ResizeObserver API behind a flag in Chrome 56, however, we finally have a sane approach to detecting changes to editor dimensions and visibility in a fine-grained way. We now use intersection observers to detect when editors are hidden and shown and resize observers to detect when editors change size. We’ve deleted the global mutation observer and any potential performance tax it was imposing on DOM manipulation.
Another valuable feature that’s become available since we last worked on editor rendering is CSS containment declarations, which allows us to tell the browser that the contents of a particular element don’t affect the layout and painting of external elements. This leads to the browser performing work on smaller subtrees of the document when elements are updated.
In our rewrite, we used
contain: strict on as many elements as possible, basically whenever we were able to assign an explicit height and width on an element. For example, we break the lines and line numbers into explicitly-sized tiles that contain six lines each, then apply strict containment to the tiles. This means that for a given edit, only a subset of the lines in the editor will be invalidated.
New decoration APIs
Soon after getting the rewritten editor into a usable state, we learned that our changes ran afoul of some monkey-patching being performed in the vim-mode-plus and pigments packages. Rather than having them port their monkey-patches to the new rendering system, we decided to add support for what they were trying to achieve via official decoration APIs.
To support the pigments package, which changes the foreground and background color of CSS color expressions, we added
text decorations. These are similar to highlight decorations, in that you associate a class or inline style with a marker’s range, but text decorations are rendered by injecting spans around runs of text that intersect the marked range. This makes it easy to apply arbitrary styling such as changing the foreground and background colors or font weight. However, font size won’t work for now because we don’t yet support variable line heights in the editor.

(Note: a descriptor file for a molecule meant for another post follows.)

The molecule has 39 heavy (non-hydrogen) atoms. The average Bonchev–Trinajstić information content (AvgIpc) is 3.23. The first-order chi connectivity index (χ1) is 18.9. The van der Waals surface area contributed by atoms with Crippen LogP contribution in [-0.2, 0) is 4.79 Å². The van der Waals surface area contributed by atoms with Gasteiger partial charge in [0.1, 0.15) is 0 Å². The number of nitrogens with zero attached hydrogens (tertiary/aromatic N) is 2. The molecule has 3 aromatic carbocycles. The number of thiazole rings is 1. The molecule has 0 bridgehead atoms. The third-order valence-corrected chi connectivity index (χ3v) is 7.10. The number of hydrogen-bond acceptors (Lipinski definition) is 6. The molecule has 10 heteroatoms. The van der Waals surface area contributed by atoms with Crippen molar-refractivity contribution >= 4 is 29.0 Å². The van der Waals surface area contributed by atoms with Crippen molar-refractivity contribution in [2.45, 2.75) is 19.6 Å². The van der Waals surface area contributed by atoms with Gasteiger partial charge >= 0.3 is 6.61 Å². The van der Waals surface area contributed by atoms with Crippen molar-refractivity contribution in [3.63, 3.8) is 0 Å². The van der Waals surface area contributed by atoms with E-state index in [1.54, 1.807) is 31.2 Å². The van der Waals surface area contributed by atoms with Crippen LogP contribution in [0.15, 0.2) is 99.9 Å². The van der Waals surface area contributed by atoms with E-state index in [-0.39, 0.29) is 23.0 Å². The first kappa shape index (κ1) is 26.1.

For vim-mode-plus, we added
cursor decorations, which allow you to apply classes or inline styles to Atom’s cursors by decorating a cursor’s associated marker. You can also create and style your own synthetic cursors by passing a non-selection marker, which might be useful for packages that implement pair programming.
Rendering has improved a lot and things should feel smoother, but there’s still room for improvement. Let’s take another look at a typical frame when scrolling downward by half a screen (around 15 lines).
One frustrating component of the above breakdown is the time spent recalculating styles. At this point, it looks like the only way to solve this within the current paradigm is to use CSS less and reduce the number of selectors in the application, but that’s going to be a hard fought battle given the huge number of themes in the ecosystem. Another option is to skip CSS entirely for the purposes of applying syntax highlights and use a proprietary system to render inline styles, but that would raise the barrier to entry for theme developers and break Atom’s huge ecosystem of existing themes. Instead, it’s looking like our best option might be to continue to support CSS selectors for theming, but to implement our own custom code path for matching them against nodes in our syntax tree. This would allow us to render fewer overall nodes and reuse work across nodes with a common syntactic ancestry.
But if we’re going so far as to bypass Chrome’s CSS engine, maybe we should try to bypass the DOM entirely. If you look at the above flame graph, a huge percentage of our frame time is going to DOM manipulation (highlighted in yellow) and DOM-related overhead (highlighted in purple). If we could eliminate this work, rendering a frame would only involve executing some domain-specific update logic and painting, which could be fraction of the current time. Next time we cycle back to this area of the code base, we’d like to explore using the canvas API to render the most intensive parts of the editor such as the lines and line numbers. Now that our text storage has been ported to C++ (which also landed in 1.19), we could even move the rendering code to C++ (along with the DisplayLayer’s spatial index) to minimize overhead even further.
For now, however, we need to move on to improving other areas of the system. If anyone reading this is interested in contributing and would like to give canvas a shot, please reach out to us on Slack or open an issue and we’d be keen to facilitate if you’re serious.